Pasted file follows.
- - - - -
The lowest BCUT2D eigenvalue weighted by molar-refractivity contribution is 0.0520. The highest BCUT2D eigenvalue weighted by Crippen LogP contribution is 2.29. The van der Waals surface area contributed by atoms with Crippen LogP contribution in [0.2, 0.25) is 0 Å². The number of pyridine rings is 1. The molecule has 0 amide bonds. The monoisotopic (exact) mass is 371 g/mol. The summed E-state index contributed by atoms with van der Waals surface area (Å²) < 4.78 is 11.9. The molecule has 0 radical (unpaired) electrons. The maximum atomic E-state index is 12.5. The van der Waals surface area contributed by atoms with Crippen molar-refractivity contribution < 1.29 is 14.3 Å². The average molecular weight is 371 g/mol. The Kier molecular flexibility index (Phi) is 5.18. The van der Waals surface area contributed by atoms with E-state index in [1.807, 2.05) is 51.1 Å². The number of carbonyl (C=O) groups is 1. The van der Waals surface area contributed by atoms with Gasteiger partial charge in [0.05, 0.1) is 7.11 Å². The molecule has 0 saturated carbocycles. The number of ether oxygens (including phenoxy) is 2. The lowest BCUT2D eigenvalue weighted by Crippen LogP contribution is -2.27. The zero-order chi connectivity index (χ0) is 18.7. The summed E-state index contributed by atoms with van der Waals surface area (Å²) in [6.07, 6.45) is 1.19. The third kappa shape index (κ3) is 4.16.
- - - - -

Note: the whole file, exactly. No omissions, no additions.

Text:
The lowest BCUT2D eigenvalue weighted by molar-refractivity contribution is 0.0520. The highest BCUT2D eigenvalue weighted by Crippen LogP contribution is 2.29. The van der Waals surface area contributed by atoms with Crippen LogP contribution in [0.2, 0.25) is 0 Å². The number of pyridine rings is 1. The molecule has 0 amide bonds. The monoisotopic (exact) mass is 371 g/mol. The summed E-state index contributed by atoms with van der Waals surface area (Å²) < 4.78 is 11.9. The molecule has 0 radical (unpaired) electrons. The maximum atomic E-state index is 12.5. The van der Waals surface area contributed by atoms with Crippen molar-refractivity contribution < 1.29 is 14.3 Å². The average molecular weight is 371 g/mol. The Kier molecular flexibility index (Phi) is 5.18. The van der Waals surface area contributed by atoms with E-state index in [1.807, 2.05) is 51.1 Å². The number of carbonyl (C=O) groups is 1. The van der Waals surface area contributed by atoms with Gasteiger partial charge in [0.05, 0.1) is 7.11 Å². The molecule has 0 saturated carbocycles. The number of ether oxygens (including phenoxy) is 2. The lowest BCUT2D eigenvalue weighted by Crippen LogP contribution is -2.27. The zero-order chi connectivity index (χ0) is 18.7. The summed E-state index contributed by atoms with van der Waals surface area (Å²) in [6.07, 6.45) is 1.19. The third kappa shape index (κ3) is 4.16.